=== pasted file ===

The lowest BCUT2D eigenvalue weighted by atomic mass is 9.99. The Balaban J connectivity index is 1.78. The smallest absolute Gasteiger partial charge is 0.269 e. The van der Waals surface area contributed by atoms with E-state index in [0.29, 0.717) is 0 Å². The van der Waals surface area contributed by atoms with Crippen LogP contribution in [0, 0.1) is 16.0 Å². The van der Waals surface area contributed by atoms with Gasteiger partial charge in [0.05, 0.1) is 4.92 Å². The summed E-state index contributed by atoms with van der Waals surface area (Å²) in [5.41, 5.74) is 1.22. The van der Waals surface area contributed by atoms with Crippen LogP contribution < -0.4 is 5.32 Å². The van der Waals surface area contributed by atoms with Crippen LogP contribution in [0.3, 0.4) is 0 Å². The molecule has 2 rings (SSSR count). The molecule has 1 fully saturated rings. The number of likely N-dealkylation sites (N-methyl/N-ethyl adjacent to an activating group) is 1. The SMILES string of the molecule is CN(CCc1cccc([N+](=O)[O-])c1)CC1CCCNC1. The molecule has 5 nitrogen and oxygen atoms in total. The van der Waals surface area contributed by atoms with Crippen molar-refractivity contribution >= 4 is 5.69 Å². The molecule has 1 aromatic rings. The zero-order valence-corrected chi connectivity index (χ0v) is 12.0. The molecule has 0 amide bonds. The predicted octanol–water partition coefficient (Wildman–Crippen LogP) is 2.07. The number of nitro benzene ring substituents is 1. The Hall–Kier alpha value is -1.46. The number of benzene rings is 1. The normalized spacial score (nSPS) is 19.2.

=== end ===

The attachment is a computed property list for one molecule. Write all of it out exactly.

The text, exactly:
The lowest BCUT2D eigenvalue weighted by atomic mass is 9.99. The Balaban J connectivity index is 1.78. The smallest absolute Gasteiger partial charge is 0.269 e. The van der Waals surface area contributed by atoms with E-state index in [0.29, 0.717) is 0 Å². The van der Waals surface area contributed by atoms with Crippen LogP contribution in [0, 0.1) is 16.0 Å². The van der Waals surface area contributed by atoms with Gasteiger partial charge in [0.05, 0.1) is 4.92 Å². The summed E-state index contributed by atoms with van der Waals surface area (Å²) in [5.41, 5.74) is 1.22. The van der Waals surface area contributed by atoms with Crippen LogP contribution < -0.4 is 5.32 Å². The van der Waals surface area contributed by atoms with Crippen LogP contribution in [0.3, 0.4) is 0 Å². The molecule has 2 rings (SSSR count). The molecule has 1 fully saturated rings. The number of likely N-dealkylation sites (N-methyl/N-ethyl adjacent to an activating group) is 1. The SMILES string of the molecule is CN(CCc1cccc([N+](=O)[O-])c1)CC1CCCNC1. The molecule has 5 nitrogen and oxygen atoms in total. The van der Waals surface area contributed by atoms with Crippen molar-refractivity contribution >= 4 is 5.69 Å². The molecule has 1 aromatic rings. The zero-order valence-corrected chi connectivity index (χ0v) is 12.0. The molecule has 0 amide bonds. The predicted octanol–water partition coefficient (Wildman–Crippen LogP) is 2.07. The number of nitro benzene ring substituents is 1. The Hall–Kier alpha value is -1.46. The number of benzene rings is 1. The normalized spacial score (nSPS) is 19.2.